Geography is one of the most persistent elements factored into any economic forecast. It’s a favorite cause-and-effect; because such-and-such a region’s having tough times, businesses there must suffer.
Let’s look at a couple of recent examples in our own industry.
Midwest manufacturing collapsed as the auto and steel industries were undermined by foreign competition. As factories closed or cut back, the Rust Belt was born – and jewelers’ sales had to suffer.
Then New England caught it in the neck. The Massachusetts boom, fueled by a mix of government contracts and hi-tech industries, went bust – and jewelers’ sales had to suffer.
Next it was California’s turn. Thousands of jobs were wiped out as funding for military and space projects was throttled – and jewelers’ sales had to suffer.
Many jewelers in these three broad markets did suffer as a direct result of the regional economic downturns. But, guess what? Some jewelers in each of these markets did very well, even in the worst of times.
In late August, I talked with two jewelers attending the Los Angeles Jewelry Show. Both do business in the same Southern California market. In addition to problems caused by big layoffs in their area, both are in financially-troubled Orange County, another source of economic unease.
Jeweler No. 1 conceded that times are tough but said you have to go out and work harder to make sales. This jeweler’s 1995-to-date sales are up 30% from 1994 in one store and 80% in another.
Jeweler No. 2 said there’s no hope of doing well in such an economy. This jeweler is talking about closing down.
This story and many similar ones make me believe that it’s high time we stopped paying so much attention to geography in our business forecasts. Of course it’s a factor. But it should be considered a factor to deal with, not an excuse. Too often blaming outside forces for inside problems means using them as a crutch. Shrewd businesspeople know that crutches are for the sick, not the healthy.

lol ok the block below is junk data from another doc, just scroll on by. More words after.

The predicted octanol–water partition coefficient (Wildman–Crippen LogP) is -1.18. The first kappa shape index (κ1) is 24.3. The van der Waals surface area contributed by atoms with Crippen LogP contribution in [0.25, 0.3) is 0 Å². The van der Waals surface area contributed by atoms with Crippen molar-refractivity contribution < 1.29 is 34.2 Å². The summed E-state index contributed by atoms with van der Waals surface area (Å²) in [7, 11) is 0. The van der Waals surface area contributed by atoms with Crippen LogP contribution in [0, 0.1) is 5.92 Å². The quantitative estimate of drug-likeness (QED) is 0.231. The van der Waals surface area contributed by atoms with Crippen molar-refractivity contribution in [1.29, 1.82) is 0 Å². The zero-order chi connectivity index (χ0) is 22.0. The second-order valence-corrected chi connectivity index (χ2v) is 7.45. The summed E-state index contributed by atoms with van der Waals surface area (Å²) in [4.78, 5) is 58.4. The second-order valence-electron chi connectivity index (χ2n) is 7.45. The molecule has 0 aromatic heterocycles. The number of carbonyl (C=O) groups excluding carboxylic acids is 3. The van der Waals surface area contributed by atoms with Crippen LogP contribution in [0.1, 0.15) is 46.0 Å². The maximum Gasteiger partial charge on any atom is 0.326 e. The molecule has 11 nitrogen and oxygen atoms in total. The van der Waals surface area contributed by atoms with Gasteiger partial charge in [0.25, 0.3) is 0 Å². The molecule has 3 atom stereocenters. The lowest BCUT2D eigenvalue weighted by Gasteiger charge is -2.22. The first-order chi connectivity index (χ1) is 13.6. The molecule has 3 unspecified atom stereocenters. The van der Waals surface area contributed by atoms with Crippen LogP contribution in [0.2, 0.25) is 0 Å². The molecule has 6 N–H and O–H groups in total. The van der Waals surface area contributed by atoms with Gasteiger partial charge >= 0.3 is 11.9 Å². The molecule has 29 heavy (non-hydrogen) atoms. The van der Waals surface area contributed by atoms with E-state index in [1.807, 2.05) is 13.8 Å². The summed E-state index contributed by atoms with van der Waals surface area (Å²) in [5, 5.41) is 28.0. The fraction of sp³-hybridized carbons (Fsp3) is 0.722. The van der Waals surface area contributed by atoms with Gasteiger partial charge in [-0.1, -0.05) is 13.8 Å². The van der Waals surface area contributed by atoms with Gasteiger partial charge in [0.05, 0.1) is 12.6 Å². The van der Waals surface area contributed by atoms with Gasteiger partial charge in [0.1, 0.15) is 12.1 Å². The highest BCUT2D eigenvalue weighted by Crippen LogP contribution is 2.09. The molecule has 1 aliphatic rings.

Jewelers who’ve seen some of their best customers laid off or living in fear of layoffs no doubt will say: “You’ve no idea how bad it is! You haven’t lived through what we’re living through.” I can’t answer from personal experience because I don’t own a store. But I can point to jewelers, such as the very successful one in Southern California, who are living through the worst of times and coping very well.
At the heart of most success is someone who acts rather than reacts. We need more acting and less reacting, less stalling, less reliance on crutches.
The starting point is to accept what is and determine how to deal with this reality. The next logical step is to have a plan, a roadmap of where you want to go. A good plan is essential, no matter how small the business.
One of the great strengths of the jewelry business is that it meets the needs of customers who want to celebrate gift-
giving occasions – marriages, anniversaries, birthdays, graduations among them. These occasions are unaffected by any economic circumstance. They occur as regularly and inevitably as the sun rises. The jeweler who really knows his or her market and understands the stresses and strains it is undergoing can adapt inventory and selling strategies to meet customers’ gift needs. To say that you can’t reach such customers because the local economy is in trouble is defeatist and, very likely, a self-fulfilling prophecy.
This month and last, we have a series of articles, based on talks given at the JCK Las Vegas show, on steps jewelers can take to improve business. Most center on hiring, training and motivating a top sales staff – a clear priority. But there’s much more involved in building a business. The people who run GIA’s Advanced Retail Management System course (GIARMS) neatly pinpoint some other priorities with their focus on what they call the 4 S’s – stock, suppliers, staff and self.
If a jeweler drawing up a 1996 business plan does no more than address these four issues – and thinks through how to deal with each in the coming year – then that jeweler has a good chance of being a winner with both sales and profits. Chances are the real winners will be those who deal honestly with the issue of “self.” When the owner has a positive and can-do attitude, it’s amazing how much the rest of the staff will be stirred up to make good things happen.